Editorial: Why is L.A.’s cruel and deadly jail still open on shutdown date?

A sheriff's deputy looks in on inmates in a jail
Sheriff’s Cmdr. Jason Wolak tours the outmoded and dangerous Men’s Central Jail in 2019.
(Al Seib / Los Angeles Times)

This is the day Los Angeles County’s dungeon was supposed to close.

But Men’s Central Jail appears to be no nearer to shutting down than it was on March 30, 2021, when county officials appointed by the Board of Supervisors presented a two-year timeline to get people out of the dangerous building, now 60 years old, and begin tearing it down.

Failure to meet the schedule is an affront to human decency and a discredit to the supervisors and the sheriff, who ultimately are responsible for the jail and the tragedy that unfolds inside on a daily basis.

The notorious jail is among the nation’s cruelest. Its 1963 design is shockingly outmoded, preventing deputies from seeing inside cells without first walking the corridors and becoming targets for the human waste thrown at them by the occupants, a large portion of whom suffer from mental illness and receive insufficient care and attention while they await court hearings or transfer to medical facilities.


Los Angeles County’s progress in rolling back needless incarceration and building up a care-based response to public safety has been extraordinary. Now is the best time to proceed: Start the jail demolition countdown.

April 5, 2021

There is a dearth of functioning equipment to meet basic health and sanitation needs, and too little opportunity for exercise, contributing to physical and mental decline. Like the county’s Inmate Reception Center — a newer adjacent facility in the massive jail complex on the north end of downtown Los Angeles — Men’s Central Jail is plagued by deaths, including three in the last two weeks. None of the three deceased men had been sentenced.

The jail has operated under court oversight since 1978 due to health and safety problems but continues to be the subject of new lawsuits for continuing failures. The supervisors lost precious time over the last 20 years debating how many people they should be able to lock up in a replacement facility and finally agreed — correctly — not to build a new jail at all. Instead they supported providing more humane and effective custody or diversion focused on mental health and substance use disorder treatment with a goal of stemming the return flow of former jail occupants back to incarceration, or into hospitalization or life on the streets.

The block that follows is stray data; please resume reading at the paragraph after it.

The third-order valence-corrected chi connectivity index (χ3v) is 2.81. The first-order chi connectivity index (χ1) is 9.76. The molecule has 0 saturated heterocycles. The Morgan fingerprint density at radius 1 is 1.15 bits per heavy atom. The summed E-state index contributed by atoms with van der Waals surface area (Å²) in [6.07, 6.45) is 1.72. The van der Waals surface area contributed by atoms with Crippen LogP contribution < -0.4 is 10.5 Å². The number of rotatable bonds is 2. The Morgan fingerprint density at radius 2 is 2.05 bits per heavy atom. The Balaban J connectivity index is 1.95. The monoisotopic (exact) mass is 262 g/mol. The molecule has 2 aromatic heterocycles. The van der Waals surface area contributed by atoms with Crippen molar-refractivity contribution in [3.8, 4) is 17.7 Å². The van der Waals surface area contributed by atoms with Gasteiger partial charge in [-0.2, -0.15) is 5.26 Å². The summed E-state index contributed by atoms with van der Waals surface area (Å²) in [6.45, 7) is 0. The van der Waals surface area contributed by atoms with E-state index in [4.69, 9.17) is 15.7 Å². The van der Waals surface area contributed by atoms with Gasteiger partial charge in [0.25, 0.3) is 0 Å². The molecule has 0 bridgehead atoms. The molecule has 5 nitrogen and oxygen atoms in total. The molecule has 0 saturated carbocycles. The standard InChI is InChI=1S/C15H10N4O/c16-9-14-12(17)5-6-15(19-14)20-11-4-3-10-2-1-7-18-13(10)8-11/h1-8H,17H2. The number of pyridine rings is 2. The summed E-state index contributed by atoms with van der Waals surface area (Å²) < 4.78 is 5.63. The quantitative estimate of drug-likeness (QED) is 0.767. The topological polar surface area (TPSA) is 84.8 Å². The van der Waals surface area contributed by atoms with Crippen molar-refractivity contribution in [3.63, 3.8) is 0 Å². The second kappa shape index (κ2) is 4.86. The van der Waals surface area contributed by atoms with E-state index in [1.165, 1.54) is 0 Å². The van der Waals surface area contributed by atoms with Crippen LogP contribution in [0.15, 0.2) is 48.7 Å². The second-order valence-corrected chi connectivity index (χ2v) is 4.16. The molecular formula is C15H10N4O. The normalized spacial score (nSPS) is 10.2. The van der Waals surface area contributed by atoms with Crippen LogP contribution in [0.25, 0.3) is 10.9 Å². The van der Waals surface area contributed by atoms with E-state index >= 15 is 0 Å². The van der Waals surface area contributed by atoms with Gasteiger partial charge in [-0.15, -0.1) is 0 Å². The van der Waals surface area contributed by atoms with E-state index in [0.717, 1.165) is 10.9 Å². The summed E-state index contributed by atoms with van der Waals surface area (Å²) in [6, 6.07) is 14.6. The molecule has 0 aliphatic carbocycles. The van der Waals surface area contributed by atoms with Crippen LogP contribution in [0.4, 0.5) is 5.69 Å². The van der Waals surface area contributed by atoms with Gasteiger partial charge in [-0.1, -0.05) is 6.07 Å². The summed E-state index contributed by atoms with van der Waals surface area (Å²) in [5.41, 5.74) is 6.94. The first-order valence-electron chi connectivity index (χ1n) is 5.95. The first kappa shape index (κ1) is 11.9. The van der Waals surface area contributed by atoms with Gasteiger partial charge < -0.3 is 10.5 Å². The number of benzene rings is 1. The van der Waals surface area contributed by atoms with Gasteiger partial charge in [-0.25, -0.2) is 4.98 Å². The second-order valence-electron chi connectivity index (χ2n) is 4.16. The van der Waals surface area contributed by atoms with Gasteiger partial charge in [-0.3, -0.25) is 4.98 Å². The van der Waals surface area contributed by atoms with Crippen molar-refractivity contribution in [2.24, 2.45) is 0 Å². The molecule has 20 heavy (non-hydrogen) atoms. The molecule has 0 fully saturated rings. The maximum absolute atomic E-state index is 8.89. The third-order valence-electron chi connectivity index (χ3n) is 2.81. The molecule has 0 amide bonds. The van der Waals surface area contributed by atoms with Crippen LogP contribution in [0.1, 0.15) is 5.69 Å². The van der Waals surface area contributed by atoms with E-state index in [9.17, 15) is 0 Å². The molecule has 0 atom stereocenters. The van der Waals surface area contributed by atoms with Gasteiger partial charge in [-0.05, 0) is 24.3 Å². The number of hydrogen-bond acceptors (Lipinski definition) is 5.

In the meantime, though, despite creating an implementation team to meet the two-year timeline, Men’s Central Jail is still here and, for all practical purposes, still full.

The 2021 closure plan centered on reaching a population target for an entire county jail system that in the past has exceeded 19,000. If the number can be brought to fewer than 8,500, there would be enough capacity throughout the rest of the system to absorb Men’s Central Jail occupants and it could safely close.

The money bail system betrays a host of fundamental American values, including the presumption of innocence, the right to counsel and equality in the eyes of the law.

March 26, 2023

For a short time the county was on target, due to efforts to stem the spread of COVID-19 inside the jails. Courts limited the pretrial population — people who were arrested and either awaiting trial, release on bail or a plea bargain — by resetting bail at $0 for people accused of nonviolent and less serious crimes. By mid-2020, the jail system’s population dropped below its rated capacity of 12,404 for the first time in years. The 8,500 target was within reach.

But money bail for most people accused of crimes returned last year, and the jail population last week was back up to nearly 14,000.


The largest segment of those occupants that can be safely reduced is pretrial. The county must work harder to keep people out of jail who are there only because they are too poor to pay bail. Officials have taken too long to create a comprehensive, functioning pretrial services system that ensures people charged with crimes come to court on their appointed dates and, in the interim, provides the treatment and oversight to protect their neighbors and themselves. The county has to recommit itself to that work and step up the pace. It should stop fighting a challenge to the bail schedule — the subject of an ongoing hearing that is due to return to court on Tuesday.

To understand the consequences of continuing failure, one need only look at the county’s juvenile justice facilities, where conditions have become so abysmal that state officials are likely to close them and force the county to find alternative accommodations for nearly 400 offenders.

Men’s Central Jail, the Inmate Reception Center and other parts of the adult jail system are under similar scrutiny because of deadly conditions. As with federal court orders to reduce the state prison population more than a decade ago, the county has a choice: Select the people to release and where they will be housed and supervised instead, or allow the courts to release people without alternative housing and deal with the consequences for public safety.

Men’s Central Jail will close — either because the county closes it after securing alternative placements for thousands of people who don’t need to be there, or because a court orders it to shut to protect life and safety.